Hamed Tarhib, a distributor of camel products in Iran, says he sells camel urine to Iraqi travelers for $ 50 a liter. Tarahib has also exported 370 liters (approximately 97.7 US gallons) of camel urine in eight months. He has also applied for an export license but says officials at agriculture ministry have laughed at his request. However, Tarhib has managed to register camel urine as an officially accepted product in the country's customs lists.
Meanwhile, the president of the Iranian Camel Association, Saeed Zibaei, told Ensaf News that camel urine is also used locally, but it needs a scientific approach to become popular.
Some people in the Middle east believe camel urine can cure certain diseases, especially respiratory illnesses.
Recently, an Iranian man calling himself an Islamic prophetic medicine healer was arrested for prescribing camel urine to prevent and cure COVID-19.
In a video widely shared on social media, Mehdi Sabili who is also the chairman of prophetic medicine society treats himself to camel urine and says it must be taken "fresh and warm".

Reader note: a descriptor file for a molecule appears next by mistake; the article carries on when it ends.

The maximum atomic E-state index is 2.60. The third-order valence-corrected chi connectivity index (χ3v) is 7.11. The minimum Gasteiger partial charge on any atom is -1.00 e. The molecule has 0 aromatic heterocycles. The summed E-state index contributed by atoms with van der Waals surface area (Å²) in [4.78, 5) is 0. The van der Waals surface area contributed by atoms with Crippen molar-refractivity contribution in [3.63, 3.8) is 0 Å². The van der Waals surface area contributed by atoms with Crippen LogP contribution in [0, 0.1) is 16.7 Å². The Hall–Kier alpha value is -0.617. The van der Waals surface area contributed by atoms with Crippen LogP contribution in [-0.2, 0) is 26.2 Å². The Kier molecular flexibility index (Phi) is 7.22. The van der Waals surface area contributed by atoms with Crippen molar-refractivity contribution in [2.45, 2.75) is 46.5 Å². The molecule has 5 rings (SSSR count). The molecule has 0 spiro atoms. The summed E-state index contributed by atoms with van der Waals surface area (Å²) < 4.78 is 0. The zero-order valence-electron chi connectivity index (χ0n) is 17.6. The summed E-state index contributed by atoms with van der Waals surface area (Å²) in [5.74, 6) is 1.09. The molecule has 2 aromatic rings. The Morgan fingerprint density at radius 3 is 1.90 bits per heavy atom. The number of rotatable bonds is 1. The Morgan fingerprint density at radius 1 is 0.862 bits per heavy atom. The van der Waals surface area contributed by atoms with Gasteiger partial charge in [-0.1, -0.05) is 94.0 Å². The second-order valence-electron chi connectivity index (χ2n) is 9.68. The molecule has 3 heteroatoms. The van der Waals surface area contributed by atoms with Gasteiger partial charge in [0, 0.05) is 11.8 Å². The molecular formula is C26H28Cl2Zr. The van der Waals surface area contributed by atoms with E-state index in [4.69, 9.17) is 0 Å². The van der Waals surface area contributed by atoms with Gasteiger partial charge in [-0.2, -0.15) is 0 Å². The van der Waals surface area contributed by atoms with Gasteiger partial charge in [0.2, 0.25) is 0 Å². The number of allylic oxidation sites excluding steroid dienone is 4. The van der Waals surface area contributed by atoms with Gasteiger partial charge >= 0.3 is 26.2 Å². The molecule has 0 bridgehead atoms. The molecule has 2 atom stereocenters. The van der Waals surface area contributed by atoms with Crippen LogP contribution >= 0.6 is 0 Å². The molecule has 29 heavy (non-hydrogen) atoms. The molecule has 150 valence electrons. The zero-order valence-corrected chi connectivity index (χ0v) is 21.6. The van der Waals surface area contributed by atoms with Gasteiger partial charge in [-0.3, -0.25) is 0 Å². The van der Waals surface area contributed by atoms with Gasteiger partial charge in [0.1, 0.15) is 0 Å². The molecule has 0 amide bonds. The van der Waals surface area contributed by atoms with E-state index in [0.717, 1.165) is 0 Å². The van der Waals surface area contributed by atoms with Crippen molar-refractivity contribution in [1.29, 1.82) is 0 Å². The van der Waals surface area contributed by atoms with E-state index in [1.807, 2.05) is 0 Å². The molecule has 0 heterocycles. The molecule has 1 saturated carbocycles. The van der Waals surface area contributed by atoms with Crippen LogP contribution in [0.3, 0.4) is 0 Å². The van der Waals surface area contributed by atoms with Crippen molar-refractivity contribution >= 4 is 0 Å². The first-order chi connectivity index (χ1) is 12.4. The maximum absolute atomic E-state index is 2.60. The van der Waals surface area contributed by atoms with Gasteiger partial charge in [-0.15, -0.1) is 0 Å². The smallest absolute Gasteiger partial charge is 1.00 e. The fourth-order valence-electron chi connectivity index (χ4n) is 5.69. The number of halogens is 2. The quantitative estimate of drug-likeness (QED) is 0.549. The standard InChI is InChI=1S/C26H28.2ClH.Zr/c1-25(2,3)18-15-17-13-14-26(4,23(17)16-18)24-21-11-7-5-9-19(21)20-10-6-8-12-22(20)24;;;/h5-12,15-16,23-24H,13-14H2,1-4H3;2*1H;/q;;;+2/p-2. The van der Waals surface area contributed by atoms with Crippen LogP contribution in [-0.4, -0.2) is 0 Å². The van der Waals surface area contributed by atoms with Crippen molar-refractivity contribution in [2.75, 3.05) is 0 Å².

Iranian camel breeders are deeply unhappy about Sabili's move to promote camel urine and accuse him of demagogic behavior.
Sabili and his followers believe in healing properties of camel urine and support their belief by referring to a hadith (sayings attributed to Prophet Mohammad) that recommends camel's urine as a beverage teemed with benefits.
"We work nationwide," Tarhib says, adding, "The main places for breeding camels in Iran are Semnan and North Khorasan provinces, and we have about 4,000 camels."
Meanwhile, camel breeders are struggling with a series of problems, Tarhib laments, noting, that there is a demand for camel milk, but it must be sold quickly before it changes to a yogurt-type of liquid. The industry is not ready yet to market the milk nationwide.
Nonetheless, Arabs are still the main buyers of the Iranian camel urine. Arabs leaving Iran through the western border of Kermanshah, usually take camel urine with them in five-liter and ten-liter containers.
Tarhib believes that through exporting camel products, it is possible to earn up to $2 million per year. In the meantime, camel meat is more popular in Qatar and Kuwait because the people living there believe it is good for them.